I’m originally from southern California, and after being gone for eight years, I’m so blessed and grateful to be back. The state is going through an awful drought, which apparently started in my absence (aren’t we always in a drought?), and being here has reminded me of two things:
1. We don’t realize how good our water tastes until we have been drinking notsogood water for a very long time. Yes, I do mean our tap water.
2. There is nothing like huge sip of cold water after being in the sun and heat.
Water already tastes good, but it tastes better and becomes more refreshing after laying out on the beach, inadvertently drinking seawater, finishing a workout, trying a food you don’t like, eating too many hot wings, etc.
It’s similar to the winters out in the Midwest and other areas of the country that cup of hot cocoa or coffee or tea (or literally anything hot) tastes that much better after being in the snow and freezing air. (Is winter even over for them yet? . . . the lows in my former town of Steubenville have been in the 30’s all week and even got to the 20’s one day. Did I mention I’m glad to be back?)
However, I will admit I like the water example better because I think it is a more full analogy for what we go through in our lives, oftentimes our spiritual lives. Water doesn’t just taste good, it is good. It is good for us and gives us life. Without it we cannot survive. It is an essential part to living a vibrant, healthy life, yet we still take it for granted.
I think this is one reason why God lets us go through hard times, trials, suffering. Sometimes they are big and incredibly difficult, and other times they are small and simply frustrating. But they are always reminders of how good God truly is, how essential our relationship with Him is for the health of our being.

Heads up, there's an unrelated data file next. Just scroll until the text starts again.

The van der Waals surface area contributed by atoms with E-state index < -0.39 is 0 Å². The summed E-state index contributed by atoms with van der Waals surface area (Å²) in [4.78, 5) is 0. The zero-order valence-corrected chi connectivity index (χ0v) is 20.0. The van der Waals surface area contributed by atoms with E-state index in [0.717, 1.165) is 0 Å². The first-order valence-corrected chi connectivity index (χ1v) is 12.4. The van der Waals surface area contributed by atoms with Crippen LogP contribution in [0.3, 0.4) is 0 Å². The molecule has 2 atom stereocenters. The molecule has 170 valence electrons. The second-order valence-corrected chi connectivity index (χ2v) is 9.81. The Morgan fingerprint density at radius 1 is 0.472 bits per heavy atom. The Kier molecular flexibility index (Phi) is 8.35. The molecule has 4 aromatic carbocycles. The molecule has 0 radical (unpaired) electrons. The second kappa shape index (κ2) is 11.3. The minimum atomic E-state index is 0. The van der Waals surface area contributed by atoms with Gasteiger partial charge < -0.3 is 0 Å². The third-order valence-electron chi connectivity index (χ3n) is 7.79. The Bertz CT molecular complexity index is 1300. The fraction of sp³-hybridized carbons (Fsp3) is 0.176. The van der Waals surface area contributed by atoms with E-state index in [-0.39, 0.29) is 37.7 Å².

In this section of Lamentations, I feel like the words are the revitalizing, refreshing water in the desert of this person’s suffering. After digging a little deeper into the first half of the book for the last several days, it is so encouraging to read, “But this I call to mind, and therefore I have hope:
The steadfast love of the Lord never ceases, his mercies never come to an end” (2122). We continue to read that it is good to wait for the Lord, to seek Him, to sit in silence and turn the other cheek. Why? Because the Lord will not cast us off forever! He will have compassion! He is full of steadfast love!
I think it’s also important to note that hope is a choice and a theological virtue. In the midst of all the complaining and suffering and blaming, we read, “. . . and therefore I have hope.” She calls to mind all of the goodness and love of God, and therefore has hope. Even in the midst of trial. And if hope is a theological virtue, it results from the grace of God but will also be tested at different times, just like our faith and our love.
Romans 5:35 can be used again here to highlight the importance of hope and God’s love for us.
So with the words of Lamentations, let us examine our ways and return to the Lord! Let us lift up our hearts and hands to God in heaven (4041). What stands out to you from today’s section? Is there a particular verse or verses that give you refreshment, consolation? Are there areas in your life in which you are not choosing hope? How can you change that? What strikes you when reading the passage from Romans?